Travelling to the Maldives? Spend a Day in Malé!
Walking the streets of Malé, I felt like I’d somehow slipped into another dimension: Everything was almost as it should be, but something felt off, like there was always a mystery waiting around the next corner. Just like an episode of Quantum Leap or Sliders, the atmosphere and feel of Malé is familiar but different, and is probably the most unique and interesting city I have ever visited.
Adding to the weirdness were the vast swathes of political propaganda posters and graffiti. There is an election coming up and they want everyone to know about it. It makes the streets explode with colour and it looks like a sci-fi style rebellion could break out at any moment.
A lot of people travelling to the Maldives never set foot in Malé, the capital, because the exotic, private island resorts pick them up straight from the airport and whisk them away by speedboat or seaplane. I feel you’d be missing something pretty special if you didn’t spend at least a few hours in Malé, not because it is filled with attractions (it isn’t) but because it is such a unique place.
Measuring only 6km2, Malé is tiny. There is one road that circles the coast, and the centre is a maze of thin streets and alleyways just waiting to be explored. We probably saw about 20 other tourists in the 4 hours or so that we walked around city, and almost all of them were on the coast, close to the ferry terminal and fish market. The fish market is the one true tourist attraction in the city and is definitely worth checking out.
The best thing to do is just start walking. You are never far from the coast, and while you may get lost in the rambling backstreets, a taxi to pretty much anywhere costs only $2, so it’s no big deal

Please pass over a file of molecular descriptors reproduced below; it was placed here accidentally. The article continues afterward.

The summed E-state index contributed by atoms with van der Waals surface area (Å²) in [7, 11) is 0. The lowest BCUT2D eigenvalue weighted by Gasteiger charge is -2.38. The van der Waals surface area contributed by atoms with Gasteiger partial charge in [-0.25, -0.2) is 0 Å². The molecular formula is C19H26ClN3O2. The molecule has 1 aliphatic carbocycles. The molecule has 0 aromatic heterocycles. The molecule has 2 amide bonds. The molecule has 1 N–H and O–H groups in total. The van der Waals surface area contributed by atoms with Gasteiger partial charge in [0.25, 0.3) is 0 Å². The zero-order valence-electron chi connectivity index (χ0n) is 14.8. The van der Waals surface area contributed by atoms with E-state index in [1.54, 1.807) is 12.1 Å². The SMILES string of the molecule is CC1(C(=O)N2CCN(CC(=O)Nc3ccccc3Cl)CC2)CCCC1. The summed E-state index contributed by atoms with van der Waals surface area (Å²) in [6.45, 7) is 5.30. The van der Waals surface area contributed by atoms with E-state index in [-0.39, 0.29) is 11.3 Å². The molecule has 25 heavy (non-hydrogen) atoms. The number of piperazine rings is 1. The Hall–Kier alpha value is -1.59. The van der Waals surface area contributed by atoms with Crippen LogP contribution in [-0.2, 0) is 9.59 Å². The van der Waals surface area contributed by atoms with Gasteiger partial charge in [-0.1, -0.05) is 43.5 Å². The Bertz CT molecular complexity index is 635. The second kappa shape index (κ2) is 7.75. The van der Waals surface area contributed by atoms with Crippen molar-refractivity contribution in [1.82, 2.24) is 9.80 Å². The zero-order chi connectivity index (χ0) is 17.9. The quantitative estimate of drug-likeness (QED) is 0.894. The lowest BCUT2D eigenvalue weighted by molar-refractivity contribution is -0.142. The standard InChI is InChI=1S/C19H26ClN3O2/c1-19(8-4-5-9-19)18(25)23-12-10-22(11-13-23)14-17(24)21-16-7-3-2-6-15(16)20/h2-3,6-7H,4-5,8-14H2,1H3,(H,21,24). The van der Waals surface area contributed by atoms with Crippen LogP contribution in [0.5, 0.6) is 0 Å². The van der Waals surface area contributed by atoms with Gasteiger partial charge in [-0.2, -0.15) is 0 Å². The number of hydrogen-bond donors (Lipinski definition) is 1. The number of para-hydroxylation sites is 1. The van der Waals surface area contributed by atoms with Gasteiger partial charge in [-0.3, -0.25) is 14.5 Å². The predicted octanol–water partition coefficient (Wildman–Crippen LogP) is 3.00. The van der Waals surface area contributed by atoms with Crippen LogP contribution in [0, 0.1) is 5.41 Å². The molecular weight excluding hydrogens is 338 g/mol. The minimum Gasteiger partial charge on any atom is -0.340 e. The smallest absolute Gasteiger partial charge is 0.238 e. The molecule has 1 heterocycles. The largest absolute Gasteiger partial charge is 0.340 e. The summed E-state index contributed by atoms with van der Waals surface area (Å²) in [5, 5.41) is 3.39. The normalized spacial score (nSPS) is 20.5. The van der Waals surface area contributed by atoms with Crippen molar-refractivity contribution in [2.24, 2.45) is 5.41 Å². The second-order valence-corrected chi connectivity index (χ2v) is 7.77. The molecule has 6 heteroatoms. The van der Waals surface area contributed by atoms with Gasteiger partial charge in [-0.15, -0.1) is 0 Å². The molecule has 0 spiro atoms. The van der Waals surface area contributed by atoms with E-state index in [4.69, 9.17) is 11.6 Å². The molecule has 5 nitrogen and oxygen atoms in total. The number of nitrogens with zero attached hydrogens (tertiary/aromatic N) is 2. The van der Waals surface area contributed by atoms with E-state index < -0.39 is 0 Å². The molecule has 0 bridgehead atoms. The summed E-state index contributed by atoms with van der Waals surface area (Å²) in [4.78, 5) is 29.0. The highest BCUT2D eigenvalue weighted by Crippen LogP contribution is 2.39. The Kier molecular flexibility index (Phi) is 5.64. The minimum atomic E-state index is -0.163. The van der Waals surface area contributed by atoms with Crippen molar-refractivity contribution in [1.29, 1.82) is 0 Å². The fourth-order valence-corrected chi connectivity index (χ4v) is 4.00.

There is a public beach in Malé, which locals refer to as the artificial beach. It’s kind of a weird site to see fully clothed people swimming, but it is a decent beach and looks like a good place to escape the heat. There are also some sizeable waves to be surfed and you can take a short ferry ride out to another island which apparently has a better beach.
I was really interested in all of the political propaganda and advertisements. After living in Singapore for 2 years, where political dissidence is nonexistent and the streets are free from graffiti, it was great to see the voice of the people displayed in such an eye-catching way. The pink party probably had the most signs and flags around town, but the yellow one would get my vote, purely because they played some cool dance music and had the more interesting signs.
Between the political advertisements, the trees and the tall buildings, Malé’s streets sometimes seem to be cut off from the outside world. There are generally shops at street level selling anything you might need, with people living on floors above. There was a real scarcity of restaurants, I guess they don’t get many tourists and most citizens cook their food at home. There were quite a few cafes and coffee shops, and the occasional supermarket, but the streets were refreshingly free from most Western fast food and shopping chains.
There are a few hotels in Malé but they’ll cost you. The one I stayed at was $95 a night and that seemed to be one of the cheapest in town. It looked like something you’d pay $10 for in Vietnam or Thailand, but it did the job.
Make sure you spend a day in Malé!
The people in Malé are pretty friendly but a bit indifferent to tourists. This is good because it means you don’t get hassled by touts at all, and you’re free to roam the streets in peace. As with most cities in Asia, you’ll see a lot of men just hanging out on street corners, and if you’re a woman you’ll be stared at a lot, but contrary to what I’d heard previously, Malé seems like a very safe place.
You’d be missing out on something kinda special if you didn’t spend a day in Malé. The private island resorts are great, and by all means don’t go to the Maldives without spending some time in paradise, but getting to know the heart of this unique country is a great way to start, or end, your once in a lifetime trip to the Maldives.
Have you been to Malé? Let me know if you enjoyed it!
(I know it shouldn’t be “spend a day in Male” – the title should have the é in Malé but my font wouldn’t let me do it, and I really like that font so I didn’t want to change it!)
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